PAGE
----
The group of experts has agreed on "levels of confidence" in relation to ocean acidification statements from the world's largest gathering of experts on ocean acidification ever convened, the International Council for Science reported from its Paris headquarters Thursday.
"What we can now say with high levels of confidence about ocean acidification sends a clear message," Ulf Riebesell of the GEOMAR Helmholtz Center for Ocean Research in Kiel, Germany, said. "Globally we have to be prepared for significant economic and ecosystem service losses."
Marine ecosystems and biodiversity are likely to change as a result of ocean acidification, with far-reaching consequences for society, the experts agreed.
If society's high emissions are not curbed, cold-water coral reefs located in the deep sea may be unsustainable and tropical coral reef erosion is likely to outpace reef building this century, the experts said.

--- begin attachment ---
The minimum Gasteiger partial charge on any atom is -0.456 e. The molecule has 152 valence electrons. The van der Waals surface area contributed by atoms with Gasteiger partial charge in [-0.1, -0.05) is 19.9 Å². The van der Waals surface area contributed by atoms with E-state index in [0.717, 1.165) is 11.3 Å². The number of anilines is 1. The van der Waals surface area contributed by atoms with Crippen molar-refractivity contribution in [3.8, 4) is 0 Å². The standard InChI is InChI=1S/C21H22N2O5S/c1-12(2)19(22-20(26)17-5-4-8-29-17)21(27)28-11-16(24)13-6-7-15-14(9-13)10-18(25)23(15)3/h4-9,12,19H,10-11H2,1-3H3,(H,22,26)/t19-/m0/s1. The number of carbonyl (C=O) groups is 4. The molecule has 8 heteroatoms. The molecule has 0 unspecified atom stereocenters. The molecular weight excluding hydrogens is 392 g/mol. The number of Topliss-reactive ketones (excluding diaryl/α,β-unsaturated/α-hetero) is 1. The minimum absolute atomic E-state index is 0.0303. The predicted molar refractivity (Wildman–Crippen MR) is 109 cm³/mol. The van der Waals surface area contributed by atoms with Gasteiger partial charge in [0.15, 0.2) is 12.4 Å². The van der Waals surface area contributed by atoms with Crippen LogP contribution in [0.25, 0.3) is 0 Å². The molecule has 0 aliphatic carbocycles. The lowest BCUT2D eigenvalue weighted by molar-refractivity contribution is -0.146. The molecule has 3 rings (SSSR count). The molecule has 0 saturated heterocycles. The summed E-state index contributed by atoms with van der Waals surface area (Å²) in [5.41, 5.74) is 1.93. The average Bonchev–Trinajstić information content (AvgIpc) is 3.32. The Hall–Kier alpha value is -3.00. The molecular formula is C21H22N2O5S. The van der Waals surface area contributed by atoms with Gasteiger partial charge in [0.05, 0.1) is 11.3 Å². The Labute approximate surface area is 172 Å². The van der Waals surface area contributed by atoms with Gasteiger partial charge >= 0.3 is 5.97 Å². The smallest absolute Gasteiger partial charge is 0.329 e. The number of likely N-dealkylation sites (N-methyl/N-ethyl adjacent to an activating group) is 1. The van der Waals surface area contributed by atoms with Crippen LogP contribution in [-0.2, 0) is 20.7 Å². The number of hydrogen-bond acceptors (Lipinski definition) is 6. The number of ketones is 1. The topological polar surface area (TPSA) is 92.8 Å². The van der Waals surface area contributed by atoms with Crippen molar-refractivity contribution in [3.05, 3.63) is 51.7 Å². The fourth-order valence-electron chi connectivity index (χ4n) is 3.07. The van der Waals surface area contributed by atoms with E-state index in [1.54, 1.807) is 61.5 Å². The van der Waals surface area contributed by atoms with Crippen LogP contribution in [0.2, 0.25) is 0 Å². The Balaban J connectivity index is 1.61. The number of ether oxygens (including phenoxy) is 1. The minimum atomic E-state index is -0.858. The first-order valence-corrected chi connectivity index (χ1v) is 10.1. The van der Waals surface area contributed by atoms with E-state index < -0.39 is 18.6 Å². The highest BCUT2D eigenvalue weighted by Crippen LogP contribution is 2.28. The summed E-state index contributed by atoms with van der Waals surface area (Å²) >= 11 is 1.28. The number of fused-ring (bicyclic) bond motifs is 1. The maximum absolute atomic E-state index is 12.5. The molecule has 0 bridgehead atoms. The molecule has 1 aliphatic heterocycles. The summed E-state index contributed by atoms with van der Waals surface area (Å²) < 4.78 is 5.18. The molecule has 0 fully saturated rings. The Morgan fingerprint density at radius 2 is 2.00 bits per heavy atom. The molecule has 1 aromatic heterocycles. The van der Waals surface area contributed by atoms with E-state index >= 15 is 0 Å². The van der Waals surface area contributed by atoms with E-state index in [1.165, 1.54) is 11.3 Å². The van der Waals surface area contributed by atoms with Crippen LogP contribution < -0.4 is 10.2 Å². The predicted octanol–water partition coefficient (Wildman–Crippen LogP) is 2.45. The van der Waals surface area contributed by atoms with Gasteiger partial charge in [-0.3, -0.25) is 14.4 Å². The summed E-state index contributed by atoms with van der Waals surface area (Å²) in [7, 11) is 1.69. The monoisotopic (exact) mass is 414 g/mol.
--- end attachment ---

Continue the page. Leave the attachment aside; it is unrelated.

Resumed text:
However, they said, significant emissions reductions could ensure that half of surface waters presently occupied by tropical coral reefs remain favorable for their growth.
Threats to ocean health would still remain, said report author Wendy Broadgate, Deputy Director at the International Geosphere-Biosphere Program.
"Emissions reductions may protect some reefs and marine organisms but we know that the ocean is subject to many other stresses such as warming, deoxygenation, pollution and overfishing," she said.
"Reducing other stressors such as pollution and overfishing, and the introduction of large scale marine protected areas, may help build some resilience to ocean acidification."